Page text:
Inventory turnover
Tells us how fast we sell and then replace inventory or, conversely, how badly we get stuck with inventory. Calculate by dividing the cost of all goods sold by the average value of your inventory over the same period. This fails to identify particular items of stagnant stock.

Investment Analysis

To understand the real value of an investment over a long-term, you need to create a discounted cash flow, where each receipt and payment is applied to the time slot in which it will occur, and then reduced by a discount factor (or Present Value factor) that represents the time value of money. So, a pound next year is worth less than a pound today, due to the impact of inflation.

The total of the present values of all of the payments and receipts is called the Net Present Value (NPV) and represents the value of the investment you would have to make in today’s money, to receive the total cash flows.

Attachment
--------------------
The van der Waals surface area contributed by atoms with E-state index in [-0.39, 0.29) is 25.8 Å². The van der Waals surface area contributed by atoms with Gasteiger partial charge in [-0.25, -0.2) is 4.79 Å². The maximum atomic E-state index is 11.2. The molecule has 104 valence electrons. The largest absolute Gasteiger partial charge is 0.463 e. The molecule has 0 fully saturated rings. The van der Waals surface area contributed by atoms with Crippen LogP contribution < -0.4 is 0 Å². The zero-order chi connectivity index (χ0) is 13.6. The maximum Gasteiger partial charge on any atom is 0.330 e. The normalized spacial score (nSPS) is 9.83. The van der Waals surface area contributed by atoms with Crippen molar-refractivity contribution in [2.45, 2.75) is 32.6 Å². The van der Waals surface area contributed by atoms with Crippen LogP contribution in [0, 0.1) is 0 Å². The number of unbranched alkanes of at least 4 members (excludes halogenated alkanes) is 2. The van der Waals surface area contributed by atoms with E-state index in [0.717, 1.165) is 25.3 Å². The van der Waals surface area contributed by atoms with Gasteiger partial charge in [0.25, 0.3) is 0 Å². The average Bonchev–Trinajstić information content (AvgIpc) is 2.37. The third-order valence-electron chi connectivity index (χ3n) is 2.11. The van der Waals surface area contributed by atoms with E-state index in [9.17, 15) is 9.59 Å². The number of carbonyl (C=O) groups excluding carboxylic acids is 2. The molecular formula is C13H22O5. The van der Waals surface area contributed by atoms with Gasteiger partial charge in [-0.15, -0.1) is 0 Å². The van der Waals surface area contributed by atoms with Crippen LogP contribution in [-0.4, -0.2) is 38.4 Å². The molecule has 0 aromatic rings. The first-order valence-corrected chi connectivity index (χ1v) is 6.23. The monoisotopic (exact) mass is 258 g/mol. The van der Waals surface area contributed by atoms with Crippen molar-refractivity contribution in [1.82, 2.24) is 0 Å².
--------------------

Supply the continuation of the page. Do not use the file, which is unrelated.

NPV calculations all depend on getting one crucial assumption right: the discount rate.  Higher inflation rates give higher discount factors. At the time of writing, the UK Treasury advises a discount rate of 3.5 per cent. The discount rate that a business would use is typically the rate they would pay to borrow money to fund the investment.

Discounted Cash Flow - Net Present Value

 

Click on the image to enlarge it

An alternative measure is the Internal Rate of Return (IRR). This is the discount rate that we would need to use to make the investment worthwhile. Higher IRRs are good and any IRR that is less than or just a little bigger than the the discount rate you would use (your cost of capital) will suggest that the investment will either be negative and lose money or, if just a little bigger, will be marginal and therefore very risky.